The following content is sourced from external partners. We cannot guarantee that it is suitable for the visually or hearing impaired.
BANGKOK (Reuters) - The United Nations expressed grave concern on Saturday over the deportation by Myanmar and Thailand of a Turkish national over alleged connections to a July 2016 coup attempt in Turkey.
The United Nations Human Rights office said the deportation to Turkey of Muhammet Furkan Sokmen, a former employee of an international school in Yangon, was one of an increasing number of cases of Turkish nationals singled out by Turkish authorities over suspected links to the U.S.-based Muslim cleric Fethullah Gulen.
Ankara says Gulen's network of followers in the military staged the abortive coup, during which more than 240 people were killed.
Muhammet was reportedly arrested at Yangon airport on Wednesday, the U.N. said in a statement. He was sent to Thailand where he was held at an immigration detention centre before being deported to Turkey on Friday.
Colonel Myo Thu Soe, spokesman for Myanmar police headquarters in Naypyitaw, told Reuters that an official from the Turkish embassy had given him a certificate of identification and Muhammet was put on a Myanmar Airways plane to Bangkok, while his wife and daughter remained in Yangon.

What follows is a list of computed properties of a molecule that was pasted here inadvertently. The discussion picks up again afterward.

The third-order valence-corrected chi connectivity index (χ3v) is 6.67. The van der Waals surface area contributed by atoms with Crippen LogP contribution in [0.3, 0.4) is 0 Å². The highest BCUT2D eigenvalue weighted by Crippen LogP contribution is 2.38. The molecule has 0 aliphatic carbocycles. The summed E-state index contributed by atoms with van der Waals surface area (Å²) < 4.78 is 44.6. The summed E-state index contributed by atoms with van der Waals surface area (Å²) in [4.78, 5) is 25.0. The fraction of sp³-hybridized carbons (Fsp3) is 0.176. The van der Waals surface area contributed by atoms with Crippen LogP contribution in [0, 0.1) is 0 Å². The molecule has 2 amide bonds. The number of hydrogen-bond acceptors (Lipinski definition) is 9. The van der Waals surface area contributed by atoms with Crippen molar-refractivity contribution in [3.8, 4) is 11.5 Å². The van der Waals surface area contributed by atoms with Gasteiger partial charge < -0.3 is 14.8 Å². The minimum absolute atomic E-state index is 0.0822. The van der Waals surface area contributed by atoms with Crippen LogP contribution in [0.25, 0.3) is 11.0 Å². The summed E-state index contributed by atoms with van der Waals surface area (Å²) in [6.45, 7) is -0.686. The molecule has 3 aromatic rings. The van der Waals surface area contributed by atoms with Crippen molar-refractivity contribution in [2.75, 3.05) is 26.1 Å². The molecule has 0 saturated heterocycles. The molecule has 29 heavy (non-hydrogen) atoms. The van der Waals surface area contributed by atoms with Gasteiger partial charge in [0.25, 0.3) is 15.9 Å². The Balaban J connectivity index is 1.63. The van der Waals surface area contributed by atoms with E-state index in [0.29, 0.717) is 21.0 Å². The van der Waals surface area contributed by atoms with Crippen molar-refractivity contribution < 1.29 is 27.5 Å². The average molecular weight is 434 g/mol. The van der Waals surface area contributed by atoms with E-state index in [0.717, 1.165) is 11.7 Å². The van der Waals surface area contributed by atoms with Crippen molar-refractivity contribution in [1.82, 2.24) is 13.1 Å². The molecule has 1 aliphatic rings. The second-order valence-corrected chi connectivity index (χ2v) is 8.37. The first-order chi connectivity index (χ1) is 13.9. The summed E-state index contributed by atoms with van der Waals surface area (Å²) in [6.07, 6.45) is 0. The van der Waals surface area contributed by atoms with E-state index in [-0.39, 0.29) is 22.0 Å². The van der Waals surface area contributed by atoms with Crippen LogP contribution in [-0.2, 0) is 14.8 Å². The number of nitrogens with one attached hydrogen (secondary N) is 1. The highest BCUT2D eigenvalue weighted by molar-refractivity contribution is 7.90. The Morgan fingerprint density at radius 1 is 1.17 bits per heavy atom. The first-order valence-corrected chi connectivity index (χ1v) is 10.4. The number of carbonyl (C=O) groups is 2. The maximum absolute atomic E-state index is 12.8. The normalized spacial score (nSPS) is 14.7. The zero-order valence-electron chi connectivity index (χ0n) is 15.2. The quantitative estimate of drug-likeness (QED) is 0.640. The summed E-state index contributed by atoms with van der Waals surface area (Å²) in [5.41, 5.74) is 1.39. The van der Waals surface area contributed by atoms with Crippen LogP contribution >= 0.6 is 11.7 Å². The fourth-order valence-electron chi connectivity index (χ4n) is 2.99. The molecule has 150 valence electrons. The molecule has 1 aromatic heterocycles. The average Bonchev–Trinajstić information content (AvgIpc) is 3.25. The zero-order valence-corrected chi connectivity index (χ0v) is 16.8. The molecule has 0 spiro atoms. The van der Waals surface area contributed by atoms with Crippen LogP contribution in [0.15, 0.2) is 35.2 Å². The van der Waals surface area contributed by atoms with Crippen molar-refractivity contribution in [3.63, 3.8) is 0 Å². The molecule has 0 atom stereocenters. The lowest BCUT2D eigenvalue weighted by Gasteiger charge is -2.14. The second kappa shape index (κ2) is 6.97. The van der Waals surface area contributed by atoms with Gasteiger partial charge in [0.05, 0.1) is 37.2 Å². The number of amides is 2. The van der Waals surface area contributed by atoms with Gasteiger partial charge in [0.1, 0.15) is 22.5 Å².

Reuters was unable to contact Muhammet on his mobile.
"UN Human Rights for South-East Asia expressed grave concern over the deportation by Myanmar - via Thailand - of Turkish national Muhammet Furkan Sokmen, and strongly urged authorities not to deport those deemed at risk upon their return to Turkey," the UN said in a statement.
"We reiterate our call to all governments, including in this latest case the Thai and Myanmar governments, to put in place an effective system of review before deportation occurs," said Laurent Meillan, acting regional representative of the UN Human Rights office for South-East Asia.
Muhammet is at least the sixth person to be deported from Southeast Asia over alleged connections to Gulen's movement, the U.N. said.
(Reporting by Amy Sawitta Lefevre in Bangkok, Wa Lone and Yimou Lee in Yangon, Myanmar; Writing by Amy Sawitta Lefevre; Editing by Andrew Bolton)